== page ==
If the balaclava’d guerrilleros of the Animal Liberation Front run short of targets once they’ve seen off the laboratories full of victimised mice, they might consider picketing the rare but potentially newsworthy venues in which academic psychologists on the professional ascent try to make up their minds whether animals, too, have minds that can be made up. Whether, in short, they have cognitive skills, enabling them to think and to swap concepts with one another or, better still, with their academic proprietors. For a long time it seemed to be only the chimpanzees who endured this privileged form of captivity, and who, according to whether you were hearing it from a believer or a sceptic, in some cases did and in other cases didn’t prove eventually able to communicate with their warders.
Just the other day, however, a serious enough book appeared called The Alex Studies (Harvard, £27.50), which breaks fresh zoological ground by having to do with ‘the cognitive and communicative abilities of grey parrots’. Some of us won’t have realised that there exist such inherently disappointing birds as grey parrots, but if they turn out to be good at cognition and communication that would surely make up for the shortcomings in their plumage. The book’s author, Irene Maxine Pepperberg, has to date spent some twenty years closeted with parrots and in particular with Alex, and has a two and a half page list of publications in her bibliography to show that the time has been productively spent. It seems that parrots have larger brains than quite a lot of birds, than pigeons to take the obvious example, bywords for stupidity who were famously recruited years ago by B.F. Skinner to man his laboratory boxes and prove by their inane and obedient pecking that the behaviourist view of things didn’t have any need of self-consciousness to explain how it is we learn to do what we do. So are parrots in a different case? Have we underestimated them in supposing that, far from having cognitive abilities of their own, they were to be admired for nothing more than mindlessly reproducing bits and pieces of their linguistic environment? Some experts think Pepperberg has been getting somewhere with the loquacious Alex, others don’t. Myself, I’m reminded of an exchange from the decidedly engaging 1950s gangster version of Macbeth, Joe Macbeth, when to Banquo’s line about the ‘temple-haunting martlet’ being of good omen the ruthless answer given is ‘boids dunno from nuttin’.’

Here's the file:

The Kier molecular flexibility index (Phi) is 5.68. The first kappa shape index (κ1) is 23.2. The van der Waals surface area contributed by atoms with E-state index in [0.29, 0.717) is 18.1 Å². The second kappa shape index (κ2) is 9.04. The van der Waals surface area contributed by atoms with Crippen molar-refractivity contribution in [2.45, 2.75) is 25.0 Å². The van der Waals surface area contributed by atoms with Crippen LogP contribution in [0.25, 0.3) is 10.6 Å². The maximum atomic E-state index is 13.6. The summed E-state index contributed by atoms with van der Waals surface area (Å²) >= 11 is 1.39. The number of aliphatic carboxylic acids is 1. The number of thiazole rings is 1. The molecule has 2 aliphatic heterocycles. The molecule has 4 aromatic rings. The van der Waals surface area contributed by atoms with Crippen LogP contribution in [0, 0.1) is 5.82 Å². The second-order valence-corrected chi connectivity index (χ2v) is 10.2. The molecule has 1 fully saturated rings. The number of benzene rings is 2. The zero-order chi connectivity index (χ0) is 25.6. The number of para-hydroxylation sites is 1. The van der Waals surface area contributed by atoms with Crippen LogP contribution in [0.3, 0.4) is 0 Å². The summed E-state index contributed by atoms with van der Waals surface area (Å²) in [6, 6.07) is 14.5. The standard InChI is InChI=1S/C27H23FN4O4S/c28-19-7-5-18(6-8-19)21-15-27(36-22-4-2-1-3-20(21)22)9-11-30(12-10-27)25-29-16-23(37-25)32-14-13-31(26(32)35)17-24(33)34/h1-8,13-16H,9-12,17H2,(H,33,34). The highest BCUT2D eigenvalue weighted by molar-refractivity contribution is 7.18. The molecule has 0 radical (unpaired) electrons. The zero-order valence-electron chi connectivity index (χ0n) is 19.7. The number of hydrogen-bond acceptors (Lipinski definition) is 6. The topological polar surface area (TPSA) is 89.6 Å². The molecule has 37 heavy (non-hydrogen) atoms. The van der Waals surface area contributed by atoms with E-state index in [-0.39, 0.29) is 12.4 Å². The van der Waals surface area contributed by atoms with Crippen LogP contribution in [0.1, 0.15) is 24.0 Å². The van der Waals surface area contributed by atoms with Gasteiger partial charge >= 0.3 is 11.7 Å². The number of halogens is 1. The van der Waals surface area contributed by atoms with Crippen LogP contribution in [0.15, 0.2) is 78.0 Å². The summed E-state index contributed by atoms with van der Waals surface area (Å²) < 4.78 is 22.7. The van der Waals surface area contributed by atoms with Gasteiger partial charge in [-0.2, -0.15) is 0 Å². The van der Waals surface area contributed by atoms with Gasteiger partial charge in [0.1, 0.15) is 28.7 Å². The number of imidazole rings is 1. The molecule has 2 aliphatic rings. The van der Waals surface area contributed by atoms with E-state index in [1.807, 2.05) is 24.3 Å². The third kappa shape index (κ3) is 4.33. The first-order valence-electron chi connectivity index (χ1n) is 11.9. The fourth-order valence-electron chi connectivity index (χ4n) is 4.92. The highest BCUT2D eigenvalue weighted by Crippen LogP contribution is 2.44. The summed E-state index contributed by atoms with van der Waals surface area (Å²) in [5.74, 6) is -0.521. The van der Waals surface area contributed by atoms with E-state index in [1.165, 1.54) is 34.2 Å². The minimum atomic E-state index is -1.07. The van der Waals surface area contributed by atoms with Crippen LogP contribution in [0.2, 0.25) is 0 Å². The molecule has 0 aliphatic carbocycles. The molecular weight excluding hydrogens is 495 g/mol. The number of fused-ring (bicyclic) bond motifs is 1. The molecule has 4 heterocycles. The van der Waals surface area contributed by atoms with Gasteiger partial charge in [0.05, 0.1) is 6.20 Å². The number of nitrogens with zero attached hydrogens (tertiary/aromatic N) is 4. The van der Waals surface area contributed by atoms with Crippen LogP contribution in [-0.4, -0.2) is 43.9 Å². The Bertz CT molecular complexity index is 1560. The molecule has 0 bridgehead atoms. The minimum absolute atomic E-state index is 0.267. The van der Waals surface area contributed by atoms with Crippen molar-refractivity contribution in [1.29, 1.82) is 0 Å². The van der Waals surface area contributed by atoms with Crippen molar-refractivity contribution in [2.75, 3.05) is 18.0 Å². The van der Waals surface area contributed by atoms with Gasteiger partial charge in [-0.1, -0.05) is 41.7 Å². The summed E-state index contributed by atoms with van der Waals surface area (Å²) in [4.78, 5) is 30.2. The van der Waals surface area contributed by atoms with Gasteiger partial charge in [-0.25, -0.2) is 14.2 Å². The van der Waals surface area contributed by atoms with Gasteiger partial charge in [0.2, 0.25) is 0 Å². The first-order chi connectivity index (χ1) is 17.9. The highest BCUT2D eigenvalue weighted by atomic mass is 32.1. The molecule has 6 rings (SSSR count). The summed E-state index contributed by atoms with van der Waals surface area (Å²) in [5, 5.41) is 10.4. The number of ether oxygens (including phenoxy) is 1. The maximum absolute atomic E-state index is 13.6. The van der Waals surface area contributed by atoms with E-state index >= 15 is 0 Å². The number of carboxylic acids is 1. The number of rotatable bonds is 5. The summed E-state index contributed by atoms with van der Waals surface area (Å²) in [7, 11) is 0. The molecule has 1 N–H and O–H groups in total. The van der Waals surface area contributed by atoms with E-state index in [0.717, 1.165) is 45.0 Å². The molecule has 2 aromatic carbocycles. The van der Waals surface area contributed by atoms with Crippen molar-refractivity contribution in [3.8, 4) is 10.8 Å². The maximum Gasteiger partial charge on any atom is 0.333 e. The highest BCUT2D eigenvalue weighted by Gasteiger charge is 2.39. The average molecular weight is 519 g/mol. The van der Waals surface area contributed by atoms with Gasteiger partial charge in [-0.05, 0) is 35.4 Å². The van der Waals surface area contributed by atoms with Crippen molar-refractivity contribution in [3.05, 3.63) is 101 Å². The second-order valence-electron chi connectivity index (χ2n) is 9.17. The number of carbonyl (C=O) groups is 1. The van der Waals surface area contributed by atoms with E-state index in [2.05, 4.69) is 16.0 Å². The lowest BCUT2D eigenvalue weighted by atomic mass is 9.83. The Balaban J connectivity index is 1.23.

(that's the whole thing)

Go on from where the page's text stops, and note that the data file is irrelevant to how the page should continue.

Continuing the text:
Come the first week in June, the couched cricket-lover will be able to look away from the TV set during those awful end-of-over commercial spots and catch a paragraph or two of Darren Gough’s autobiography, to be called Dazzler, after the not altogether convincing nickname by which the nation knows and loves him. This, we’re assured, is ‘a gripping account of the life in the fast lane of one of our most cherished and successful sportsmen’. Fast lane has to be right, in these days when speedometers are such a prominent part of televised Test cricket, and we wait with almost bated breath for the first bowler to achieve the coveted ton, or the ball delivered at 100 mph – which is not to say that it’s going at anything like that after it’s hit the ground and got down the other end. The Dazzler is not very likely to be the hero who breaks the speed record, given that he’s just turned 30 and gets injured rather a lot: a decent 90 mph is about his limit. What he may be, on the other hand, is the author who wins the William Hill Sports Book of the Year prize for 2001. Were he to do so, it would re-raise an intriguing question raised in the case of the 2000 prize. This went to Lance Armstrong, the American cyclist who has now twice won the Tour de France since getting over a nearly fatal cancer. Needless to say, Armstrong didn’t write his book himself, though he seems to be the first winner of the William Hill prize not to have done so. Gough could be the second. Here then we have a literary award that may go not to the author of the winning book, but its subject. The subject, let’s hope, will go at least halves with his ghost-writer over the £10,000 the prize is worth, but the ghost might well feel that if it’s meant to reward the writing of a book, rather than pedalling furiously through France for three punishing weeks after recovering from cancer, or skittling batsmen round the Test grounds, he should get the lot, and the credit.